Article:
14-19 Education: Ten years New Labour



Martin Allen

NUT   Teacher to Teacher   supplement  Autumn 2009                                                                                                                        

New Labour has devoted considerable time and resources to reforming  the 14-19 curriculum. It’s almost a decade since ‘Curriculum 2000’ when A-levels were reinvented – divided into AS and A2- and  GNVQs   were rebranded  -first   as   ‘vocational’  and then ‘applied’  A-levels  and GCSEs.   Since then,  A levels and GCSEs have been changed  further with new syllabuses starting last September;  although changes in  core GCSE subjects –English, maths and ICT will be delayed until 2010, so as to allow ‘functional skills’, currently being piloted,  to be incorporated.

As if all this hasn’t been enough, in  September 2008, 12000 students enrolled on the first batch of the new   specialist 14-19 diplomas, potentially the most significant change to the secondary curriculum since the 1944 Education Act.  Despite millions of pounds being spent on course design and promotion  materials, based on the 2008 experience, enrolment for the diploma is well down on what the government hoped and  only about  2000 of the enrolments are at  level 3 the level equivalent to A-level. Neither has government been able to get employers properly involved. The new diplomas would, government argued in its 14-19 White Paper, ‘put employers in the driving seat’ yet in the end, syllabuses have been largely drawn up by consultants. The take up for the next  batch of diplomas this September will be crucial in determining their success or failure.

For large numbers of secondary school teachers, sixth form college and further education staff, there has been a conveyor belt of change, increased workloads, but also trepidation about what else might be round the corner.  Practitioners have been   largely excluded from the decision making about changes to the curriculum; yet at the same time have been expected to be at the cutting edge in delivering  them .

Many of the  initiatives have been justified in terms of the need to ‘modernise’ education to keep up with economic changes,  but with the economy experiencing the biggest recession for 80 years and Labour languishing in the opinion polls; how should we assess the success or otherwise of a decade of reforms?   

One thing is clear, despite the repackaging and the renaming of courses, government has not been able to raise the status of vocational education.  Entries for the applied courses continue to be well below those for the   ‘academic’ versions of the same subjects   – candidate numbers for the ‘double’ award  in Business Studies, the most popular of the applied  subjects being barely  a tenth of those for the GCE  course.  They are  also well down on what they used to be for the old GNVQs -total entries for advanced level applied qualifications being about a third of those for GNVQ.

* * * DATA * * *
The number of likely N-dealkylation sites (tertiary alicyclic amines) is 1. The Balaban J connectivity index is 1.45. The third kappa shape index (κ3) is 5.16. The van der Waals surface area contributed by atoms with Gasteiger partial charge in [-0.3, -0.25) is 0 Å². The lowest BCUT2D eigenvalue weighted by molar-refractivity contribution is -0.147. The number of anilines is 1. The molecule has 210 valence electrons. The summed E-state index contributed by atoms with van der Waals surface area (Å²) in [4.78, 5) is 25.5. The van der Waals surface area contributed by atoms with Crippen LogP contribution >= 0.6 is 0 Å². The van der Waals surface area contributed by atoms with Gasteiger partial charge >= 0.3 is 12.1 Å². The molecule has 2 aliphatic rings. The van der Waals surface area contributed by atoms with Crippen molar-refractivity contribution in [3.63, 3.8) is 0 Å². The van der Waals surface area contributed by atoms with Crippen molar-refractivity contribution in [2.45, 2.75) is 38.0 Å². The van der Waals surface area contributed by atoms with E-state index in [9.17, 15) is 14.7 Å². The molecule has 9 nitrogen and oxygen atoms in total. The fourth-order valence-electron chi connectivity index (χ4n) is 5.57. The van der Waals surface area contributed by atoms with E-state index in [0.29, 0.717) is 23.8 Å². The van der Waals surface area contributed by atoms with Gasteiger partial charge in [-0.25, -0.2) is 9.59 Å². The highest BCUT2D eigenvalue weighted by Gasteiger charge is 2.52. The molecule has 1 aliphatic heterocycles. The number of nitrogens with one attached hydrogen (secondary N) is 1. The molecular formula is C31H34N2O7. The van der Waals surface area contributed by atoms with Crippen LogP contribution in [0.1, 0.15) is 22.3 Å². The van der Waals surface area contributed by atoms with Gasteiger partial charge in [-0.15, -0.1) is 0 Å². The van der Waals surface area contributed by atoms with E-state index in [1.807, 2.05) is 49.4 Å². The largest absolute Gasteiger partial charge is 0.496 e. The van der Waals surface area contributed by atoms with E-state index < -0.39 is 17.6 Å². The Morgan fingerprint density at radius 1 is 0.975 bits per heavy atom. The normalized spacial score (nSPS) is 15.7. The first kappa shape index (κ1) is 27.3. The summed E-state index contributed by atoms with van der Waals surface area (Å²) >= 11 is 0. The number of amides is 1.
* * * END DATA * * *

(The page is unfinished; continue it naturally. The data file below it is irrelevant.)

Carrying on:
Many  practitioners consider that the applied versions do not have enough practical learning and that the assessment is too similar to that in GCSEs and A-levels, thus alienating the very students ‘vocational’ courses  continue to  attract – those with lower performance levels at GCSE.  As a result, large numbers of schools and colleges have returned to   BTEC style ‘National’ courses which continue to be based on coursework. 

Few of the changes to 14-19 education represent a step towards  a common ‘comprehensive’ curriculum for young people in the upper secondary age group:  a vision outlined in the National Union of Teachers proposals for a general diploma for everybody   and by the Tomlinson working party’s   call for an overarching certificate  gradually subsuming  existing academic and vocational qualifications.

If the reform of 14-19 education has been disappointing, further storm clouds are emerging on the horizon as Independent Schools, claiming that increases in performance levels mean  that A-levels must be getting ‘easier’, begin to provide  alternative qualifications like the Cambridge Exams ‘Pre-U’. Though  some Independents  have continued to offer the International  Baccalaureate as an alternative to A-levels, the Pre-U  is much more of a direct competitor as it is available in individual subjects – a type of ‘super A-level’. 

Even if there is nothing to stop state schools offering the new qualification, few comprehensives will have the resources or the student numbers to make this a viable proposition. With the strong possibility of a fee hike by some of the top universities, quick to endorse the Pre –U, but hesitant about the diploma, a new ‘upper track’ could also emerge, dampening Labour’s legacy still further. This fragmentation of post-16 provision will make it more or less impossible to usher in the sort of reforms envisaged by Tomlinson and the NUT.

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